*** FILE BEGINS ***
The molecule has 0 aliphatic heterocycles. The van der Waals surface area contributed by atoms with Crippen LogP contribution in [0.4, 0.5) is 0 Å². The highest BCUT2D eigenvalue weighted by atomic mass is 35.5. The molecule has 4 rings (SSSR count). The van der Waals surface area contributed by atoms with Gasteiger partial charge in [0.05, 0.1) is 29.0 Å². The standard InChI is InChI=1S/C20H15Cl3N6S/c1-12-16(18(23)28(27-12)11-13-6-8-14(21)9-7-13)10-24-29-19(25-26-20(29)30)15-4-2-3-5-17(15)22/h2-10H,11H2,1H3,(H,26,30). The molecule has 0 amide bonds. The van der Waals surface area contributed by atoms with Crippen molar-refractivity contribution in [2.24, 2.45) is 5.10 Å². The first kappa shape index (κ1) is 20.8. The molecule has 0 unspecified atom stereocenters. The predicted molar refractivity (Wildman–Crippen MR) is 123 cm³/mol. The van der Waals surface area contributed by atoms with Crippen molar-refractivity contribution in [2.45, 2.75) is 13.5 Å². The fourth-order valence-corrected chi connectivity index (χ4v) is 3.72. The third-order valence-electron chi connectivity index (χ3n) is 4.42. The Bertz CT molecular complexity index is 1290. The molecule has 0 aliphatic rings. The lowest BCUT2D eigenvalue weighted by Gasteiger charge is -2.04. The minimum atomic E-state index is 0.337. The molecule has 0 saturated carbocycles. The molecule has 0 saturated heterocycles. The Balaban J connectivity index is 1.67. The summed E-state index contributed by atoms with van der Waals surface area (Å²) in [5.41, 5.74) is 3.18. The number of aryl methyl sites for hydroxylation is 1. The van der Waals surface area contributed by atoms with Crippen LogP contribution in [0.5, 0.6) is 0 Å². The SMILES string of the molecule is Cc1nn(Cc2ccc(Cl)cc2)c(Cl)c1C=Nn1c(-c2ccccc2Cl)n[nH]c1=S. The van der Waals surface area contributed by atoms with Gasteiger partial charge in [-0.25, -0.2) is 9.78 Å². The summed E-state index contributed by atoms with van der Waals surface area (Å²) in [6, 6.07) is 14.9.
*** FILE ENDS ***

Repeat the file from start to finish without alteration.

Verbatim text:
The molecule has 0 aliphatic heterocycles. The van der Waals surface area contributed by atoms with Crippen LogP contribution in [0.4, 0.5) is 0 Å². The highest BCUT2D eigenvalue weighted by atomic mass is 35.5. The molecule has 4 rings (SSSR count). The van der Waals surface area contributed by atoms with Gasteiger partial charge in [0.05, 0.1) is 29.0 Å². The standard InChI is InChI=1S/C20H15Cl3N6S/c1-12-16(18(23)28(27-12)11-13-6-8-14(21)9-7-13)10-24-29-19(25-26-20(29)30)15-4-2-3-5-17(15)22/h2-10H,11H2,1H3,(H,26,30). The molecule has 0 amide bonds. The van der Waals surface area contributed by atoms with Crippen molar-refractivity contribution in [2.24, 2.45) is 5.10 Å². The first kappa shape index (κ1) is 20.8. The molecule has 0 unspecified atom stereocenters. The predicted molar refractivity (Wildman–Crippen MR) is 123 cm³/mol. The van der Waals surface area contributed by atoms with Crippen molar-refractivity contribution in [2.45, 2.75) is 13.5 Å². The fourth-order valence-corrected chi connectivity index (χ4v) is 3.72. The third-order valence-electron chi connectivity index (χ3n) is 4.42. The Bertz CT molecular complexity index is 1290. The molecule has 0 aliphatic rings. The lowest BCUT2D eigenvalue weighted by Gasteiger charge is -2.04. The minimum atomic E-state index is 0.337. The molecule has 0 saturated carbocycles. The molecule has 0 saturated heterocycles. The Balaban J connectivity index is 1.67. The summed E-state index contributed by atoms with van der Waals surface area (Å²) in [5.41, 5.74) is 3.18. The number of aryl methyl sites for hydroxylation is 1. The van der Waals surface area contributed by atoms with Crippen LogP contribution in [0.5, 0.6) is 0 Å². The SMILES string of the molecule is Cc1nn(Cc2ccc(Cl)cc2)c(Cl)c1C=Nn1c(-c2ccccc2Cl)n[nH]c1=S. The van der Waals surface area contributed by atoms with Gasteiger partial charge in [-0.25, -0.2) is 9.78 Å². The summed E-state index contributed by atoms with van der Waals surface area (Å²) in [6, 6.07) is 14.9.